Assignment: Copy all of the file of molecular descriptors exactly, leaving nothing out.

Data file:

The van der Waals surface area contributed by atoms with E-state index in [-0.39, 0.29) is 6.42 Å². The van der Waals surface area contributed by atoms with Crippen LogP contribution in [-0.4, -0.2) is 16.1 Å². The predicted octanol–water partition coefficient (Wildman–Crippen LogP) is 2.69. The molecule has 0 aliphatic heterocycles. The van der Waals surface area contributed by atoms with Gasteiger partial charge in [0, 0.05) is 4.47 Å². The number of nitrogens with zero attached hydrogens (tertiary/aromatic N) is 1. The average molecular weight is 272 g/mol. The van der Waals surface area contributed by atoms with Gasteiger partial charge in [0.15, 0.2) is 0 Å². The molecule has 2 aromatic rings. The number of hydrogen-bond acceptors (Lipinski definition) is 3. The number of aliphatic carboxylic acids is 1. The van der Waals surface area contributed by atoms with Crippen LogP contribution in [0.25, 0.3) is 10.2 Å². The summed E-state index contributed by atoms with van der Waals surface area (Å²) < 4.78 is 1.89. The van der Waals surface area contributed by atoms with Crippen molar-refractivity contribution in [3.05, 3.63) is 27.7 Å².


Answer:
The van der Waals surface area contributed by atoms with E-state index in [-0.39, 0.29) is 6.42 Å². The van der Waals surface area contributed by atoms with Crippen LogP contribution in [-0.4, -0.2) is 16.1 Å². The predicted octanol–water partition coefficient (Wildman–Crippen LogP) is 2.69. The molecule has 0 aliphatic heterocycles. The van der Waals surface area contributed by atoms with Gasteiger partial charge in [0, 0.05) is 4.47 Å². The number of nitrogens with zero attached hydrogens (tertiary/aromatic N) is 1. The average molecular weight is 272 g/mol. The van der Waals surface area contributed by atoms with Gasteiger partial charge in [0.15, 0.2) is 0 Å². The molecule has 2 aromatic rings. The number of hydrogen-bond acceptors (Lipinski definition) is 3. The number of aliphatic carboxylic acids is 1. The van der Waals surface area contributed by atoms with Crippen LogP contribution in [0.25, 0.3) is 10.2 Å². The summed E-state index contributed by atoms with van der Waals surface area (Å²) < 4.78 is 1.89. The van der Waals surface area contributed by atoms with Crippen molar-refractivity contribution in [3.05, 3.63) is 27.7 Å².